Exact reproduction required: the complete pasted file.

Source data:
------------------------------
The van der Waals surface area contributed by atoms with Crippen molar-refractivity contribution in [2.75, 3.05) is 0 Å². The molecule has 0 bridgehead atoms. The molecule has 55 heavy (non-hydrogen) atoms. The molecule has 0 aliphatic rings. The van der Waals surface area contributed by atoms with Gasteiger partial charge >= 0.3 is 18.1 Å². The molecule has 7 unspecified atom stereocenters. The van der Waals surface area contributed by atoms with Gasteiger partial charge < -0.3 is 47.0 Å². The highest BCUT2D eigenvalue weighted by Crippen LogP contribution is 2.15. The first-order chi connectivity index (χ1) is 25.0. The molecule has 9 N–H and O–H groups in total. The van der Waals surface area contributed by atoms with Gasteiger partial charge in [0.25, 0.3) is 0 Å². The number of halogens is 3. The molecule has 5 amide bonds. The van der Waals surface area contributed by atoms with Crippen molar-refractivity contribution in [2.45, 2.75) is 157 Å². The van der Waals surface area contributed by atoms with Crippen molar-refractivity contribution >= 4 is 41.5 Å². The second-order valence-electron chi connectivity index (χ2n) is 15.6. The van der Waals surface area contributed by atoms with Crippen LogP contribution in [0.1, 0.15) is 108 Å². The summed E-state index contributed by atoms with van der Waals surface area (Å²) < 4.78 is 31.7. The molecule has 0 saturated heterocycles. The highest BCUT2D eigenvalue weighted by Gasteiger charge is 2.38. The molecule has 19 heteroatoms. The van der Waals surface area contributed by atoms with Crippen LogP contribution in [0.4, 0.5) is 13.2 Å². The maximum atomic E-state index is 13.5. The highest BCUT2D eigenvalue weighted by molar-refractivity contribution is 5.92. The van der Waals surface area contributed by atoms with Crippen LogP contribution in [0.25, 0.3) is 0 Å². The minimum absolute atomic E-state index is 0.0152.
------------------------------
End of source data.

The van der Waals surface area contributed by atoms with Crippen molar-refractivity contribution in [2.75, 3.05) is 0 Å². The molecule has 0 bridgehead atoms. The molecule has 55 heavy (non-hydrogen) atoms. The molecule has 0 aliphatic rings. The van der Waals surface area contributed by atoms with Gasteiger partial charge >= 0.3 is 18.1 Å². The molecule has 7 unspecified atom stereocenters. The van der Waals surface area contributed by atoms with Gasteiger partial charge < -0.3 is 47.0 Å². The highest BCUT2D eigenvalue weighted by Crippen LogP contribution is 2.15. The first-order chi connectivity index (χ1) is 25.0. The molecule has 9 N–H and O–H groups in total. The van der Waals surface area contributed by atoms with Gasteiger partial charge in [0.25, 0.3) is 0 Å². The number of halogens is 3. The molecule has 5 amide bonds. The van der Waals surface area contributed by atoms with Crippen molar-refractivity contribution in [2.45, 2.75) is 157 Å². The van der Waals surface area contributed by atoms with Crippen molar-refractivity contribution >= 4 is 41.5 Å². The second-order valence-electron chi connectivity index (χ2n) is 15.6. The van der Waals surface area contributed by atoms with Crippen LogP contribution in [0.1, 0.15) is 108 Å². The summed E-state index contributed by atoms with van der Waals surface area (Å²) < 4.78 is 31.7. The molecule has 0 saturated heterocycles. The highest BCUT2D eigenvalue weighted by Gasteiger charge is 2.38. The molecule has 19 heteroatoms. The van der Waals surface area contributed by atoms with Crippen LogP contribution in [0.4, 0.5) is 13.2 Å². The maximum atomic E-state index is 13.5. The highest BCUT2D eigenvalue weighted by molar-refractivity contribution is 5.92. The van der Waals surface area contributed by atoms with Crippen LogP contribution in [0.25, 0.3) is 0 Å². The minimum absolute atomic E-state index is 0.0152.